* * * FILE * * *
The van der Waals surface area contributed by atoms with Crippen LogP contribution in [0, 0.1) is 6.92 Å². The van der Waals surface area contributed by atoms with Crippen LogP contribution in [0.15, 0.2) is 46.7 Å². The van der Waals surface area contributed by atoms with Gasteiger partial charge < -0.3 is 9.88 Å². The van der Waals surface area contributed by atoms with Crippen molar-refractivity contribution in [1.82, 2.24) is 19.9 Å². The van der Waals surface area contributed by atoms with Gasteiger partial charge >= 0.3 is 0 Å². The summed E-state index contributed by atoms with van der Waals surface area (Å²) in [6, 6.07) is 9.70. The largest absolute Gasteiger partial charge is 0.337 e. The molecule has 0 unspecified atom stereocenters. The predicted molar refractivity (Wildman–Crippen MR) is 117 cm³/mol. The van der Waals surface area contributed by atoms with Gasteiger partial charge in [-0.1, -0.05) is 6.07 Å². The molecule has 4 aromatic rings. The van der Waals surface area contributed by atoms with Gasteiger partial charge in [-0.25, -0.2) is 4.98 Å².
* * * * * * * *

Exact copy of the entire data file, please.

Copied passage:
The van der Waals surface area contributed by atoms with Crippen LogP contribution in [0, 0.1) is 6.92 Å². The van der Waals surface area contributed by atoms with Crippen LogP contribution in [0.15, 0.2) is 46.7 Å². The van der Waals surface area contributed by atoms with Gasteiger partial charge < -0.3 is 9.88 Å². The van der Waals surface area contributed by atoms with Crippen molar-refractivity contribution in [1.82, 2.24) is 19.9 Å². The van der Waals surface area contributed by atoms with Gasteiger partial charge >= 0.3 is 0 Å². The summed E-state index contributed by atoms with van der Waals surface area (Å²) in [6, 6.07) is 9.70. The largest absolute Gasteiger partial charge is 0.337 e. The molecule has 0 unspecified atom stereocenters. The predicted molar refractivity (Wildman–Crippen MR) is 117 cm³/mol. The van der Waals surface area contributed by atoms with Gasteiger partial charge in [-0.1, -0.05) is 6.07 Å². The molecule has 4 aromatic rings. The van der Waals surface area contributed by atoms with Gasteiger partial charge in [-0.25, -0.2) is 4.98 Å².